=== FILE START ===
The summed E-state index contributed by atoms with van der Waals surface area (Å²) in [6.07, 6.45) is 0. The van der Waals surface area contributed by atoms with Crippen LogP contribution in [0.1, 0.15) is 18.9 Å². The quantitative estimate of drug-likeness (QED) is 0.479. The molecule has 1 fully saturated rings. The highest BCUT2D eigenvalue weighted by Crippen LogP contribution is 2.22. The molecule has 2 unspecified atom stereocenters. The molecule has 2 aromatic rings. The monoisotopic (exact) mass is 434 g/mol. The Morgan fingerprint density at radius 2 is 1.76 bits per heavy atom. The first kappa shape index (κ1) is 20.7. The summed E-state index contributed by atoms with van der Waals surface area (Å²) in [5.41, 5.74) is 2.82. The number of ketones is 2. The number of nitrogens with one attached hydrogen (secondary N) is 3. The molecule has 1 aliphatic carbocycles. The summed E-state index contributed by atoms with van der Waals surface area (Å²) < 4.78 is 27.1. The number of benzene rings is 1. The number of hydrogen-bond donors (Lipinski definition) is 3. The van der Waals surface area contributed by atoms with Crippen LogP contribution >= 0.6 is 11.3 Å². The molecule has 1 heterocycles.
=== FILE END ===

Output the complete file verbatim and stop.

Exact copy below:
The summed E-state index contributed by atoms with van der Waals surface area (Å²) in [6.07, 6.45) is 0. The van der Waals surface area contributed by atoms with Crippen LogP contribution in [0.1, 0.15) is 18.9 Å². The quantitative estimate of drug-likeness (QED) is 0.479. The molecule has 1 fully saturated rings. The highest BCUT2D eigenvalue weighted by Crippen LogP contribution is 2.22. The molecule has 2 unspecified atom stereocenters. The molecule has 2 aromatic rings. The monoisotopic (exact) mass is 434 g/mol. The Morgan fingerprint density at radius 2 is 1.76 bits per heavy atom. The first kappa shape index (κ1) is 20.7. The summed E-state index contributed by atoms with van der Waals surface area (Å²) in [5.41, 5.74) is 2.82. The number of ketones is 2. The number of nitrogens with one attached hydrogen (secondary N) is 3. The molecule has 1 aliphatic carbocycles. The summed E-state index contributed by atoms with van der Waals surface area (Å²) < 4.78 is 27.1. The number of benzene rings is 1. The number of hydrogen-bond donors (Lipinski definition) is 3. The van der Waals surface area contributed by atoms with Crippen LogP contribution >= 0.6 is 11.3 Å². The molecule has 1 heterocycles.